Once home I cleared off a couple of shelves which I decided would be gluten-free only and neatly stacked my prized purchases. As you can see from my previous post, my supply served me well, and has lasted until this Passover. It was worth it to stock up at that time. The Passover cake mixes, on sale, are about 1/2 the price of those gluten-free mixes available year round. The boxes of cookies also went a long way. The salad dressing went rancid in November. Make sure to check expiry dates, and don't buy more than you realistically think you will use.
Many people have been hitting my site looking for Passover dessert recipes. Two majorly yummy and easy ones are below. I happened upon a bevy of easy dessert recipes on the Bakers Chocolate site that called for either little or no flour. The chocolate mousse looked especially tempting and easy to make. If the amount of flour is 1/2 cup or less, you can easily substitute potato starch. If you want to make the desserts non-dairy use pareve whipped topping.
from Gottlieb's Bakery in Savannah, GA
2 1/4 cups confectioners' sugar
6 Tablespoons cocoa powder
2 Tablespoons potato starch
1/4 teaspoon salt
3 large egg whites
3/4 teaspoon vanilla extract
2 cups pecans, toasted and chopped fine
1 ounce bittersweet chocolate, grated
1. Adjust oven rack to middle position and heat oven to 325F degrees. Line 2 baking sheets with parchment paper. Mix confectioners' sugar, cocoa, potato starch and salt together in bowl of electric mixer. With electric mixer on medium speed, add egg whites to sugar mixture, 1 at a time. Add vanilla and beat for 3 minutes on high speed, scraping down sides as needed. Stir in pecans and chocolate.
2. Drop batter, 1 tablespoon at a time, onto prepared baking sheets, spacing 1 inch apart. Bake 1 sheet at a time, until cookies are dry at edges but soft in centers, rotating sheet halfway through baking, 15 to 18 minutes. Repeat with remaining cookie batter. Slide parchment onto wire rack and let cookies cool completely before peeling from parchment. Serve.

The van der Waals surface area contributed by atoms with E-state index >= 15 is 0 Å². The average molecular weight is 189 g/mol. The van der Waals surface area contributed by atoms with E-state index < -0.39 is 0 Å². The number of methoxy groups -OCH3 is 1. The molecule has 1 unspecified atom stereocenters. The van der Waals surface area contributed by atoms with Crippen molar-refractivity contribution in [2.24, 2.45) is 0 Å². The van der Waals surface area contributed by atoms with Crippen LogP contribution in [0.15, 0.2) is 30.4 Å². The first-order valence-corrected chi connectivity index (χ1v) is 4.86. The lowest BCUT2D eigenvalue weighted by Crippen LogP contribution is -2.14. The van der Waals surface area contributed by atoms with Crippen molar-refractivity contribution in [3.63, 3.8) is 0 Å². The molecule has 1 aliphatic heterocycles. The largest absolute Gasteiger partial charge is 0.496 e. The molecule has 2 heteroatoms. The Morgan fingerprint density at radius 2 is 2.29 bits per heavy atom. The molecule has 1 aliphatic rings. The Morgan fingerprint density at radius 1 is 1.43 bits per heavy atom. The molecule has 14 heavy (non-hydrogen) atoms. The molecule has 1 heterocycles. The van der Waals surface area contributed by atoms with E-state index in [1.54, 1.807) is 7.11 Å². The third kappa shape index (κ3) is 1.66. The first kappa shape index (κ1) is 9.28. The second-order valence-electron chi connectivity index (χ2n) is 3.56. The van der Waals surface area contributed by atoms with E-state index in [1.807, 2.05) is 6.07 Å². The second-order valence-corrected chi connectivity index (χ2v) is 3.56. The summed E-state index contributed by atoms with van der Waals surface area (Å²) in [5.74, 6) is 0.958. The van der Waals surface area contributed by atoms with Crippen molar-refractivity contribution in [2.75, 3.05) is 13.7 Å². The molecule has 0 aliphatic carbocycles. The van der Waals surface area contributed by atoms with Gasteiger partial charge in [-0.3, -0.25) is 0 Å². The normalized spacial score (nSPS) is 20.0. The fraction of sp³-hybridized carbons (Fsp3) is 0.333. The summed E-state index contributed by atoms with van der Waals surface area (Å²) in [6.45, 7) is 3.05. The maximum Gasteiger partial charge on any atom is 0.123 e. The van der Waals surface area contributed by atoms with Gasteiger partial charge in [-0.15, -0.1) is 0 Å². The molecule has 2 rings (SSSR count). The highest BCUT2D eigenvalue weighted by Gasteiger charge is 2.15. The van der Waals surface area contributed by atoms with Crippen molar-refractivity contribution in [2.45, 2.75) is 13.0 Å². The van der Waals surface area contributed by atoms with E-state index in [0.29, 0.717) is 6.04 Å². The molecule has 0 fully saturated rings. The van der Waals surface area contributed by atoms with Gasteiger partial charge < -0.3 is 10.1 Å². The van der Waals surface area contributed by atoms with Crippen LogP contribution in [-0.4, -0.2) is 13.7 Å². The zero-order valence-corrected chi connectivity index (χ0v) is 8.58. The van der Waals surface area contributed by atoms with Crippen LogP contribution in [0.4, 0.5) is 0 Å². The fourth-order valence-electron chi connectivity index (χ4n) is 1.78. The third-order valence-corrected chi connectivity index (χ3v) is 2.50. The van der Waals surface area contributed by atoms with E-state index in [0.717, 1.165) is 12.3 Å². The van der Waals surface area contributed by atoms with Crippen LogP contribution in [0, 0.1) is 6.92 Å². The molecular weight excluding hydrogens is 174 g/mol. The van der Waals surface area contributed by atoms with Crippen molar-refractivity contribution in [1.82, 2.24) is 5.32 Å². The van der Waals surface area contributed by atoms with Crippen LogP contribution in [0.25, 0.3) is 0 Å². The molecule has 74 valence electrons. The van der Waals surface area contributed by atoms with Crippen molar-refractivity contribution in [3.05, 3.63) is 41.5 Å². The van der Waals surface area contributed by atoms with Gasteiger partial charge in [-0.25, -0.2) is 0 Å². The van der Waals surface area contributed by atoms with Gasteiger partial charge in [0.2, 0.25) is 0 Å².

Yield: 2 dozen cookies
This is my hands down favorite Passover brownie recipe. I found it on the back of a box of Haddar brand potato starch one year. When Lillie had to start eating gluten-free, I made a copy of it and posted it inside my cabinet. It's a great "go to" recipe for all year.
If you don't have the chocolate called for in the recipe, you can substitute 3 Tablespoons cocoa powder, plus 1 Tablespoon oil for each ounce of chocolate. The 1 cup of chocolate chips in the recipe can be substituted with 1/2 cup cocoa and 3 Tablespoons oil.
4 large eggs
1 1/2 cups granulated sugar
3/4 cup vegetable oil
3/4 cup potato starch
1 cup chocolate chips, melted
1 Tablespoon lemon juice
3/4 cup ground or finely chopped walnuts (optional)
Preheat oven to 350 F degrees. Spray a 9x13 baking pan with non-stick cooking spray or line with parchment paper.
In a large mixing bowl combine all ingredients. Mix well on high speed with an electric mixer, or by hand until thoroughly blended. Pour into prepared baking pan.
Bake for 45 minutes. Cut while warm. Cool on a wire rack. Store tightly covered.
Yield: Depends on how large you like your brownies!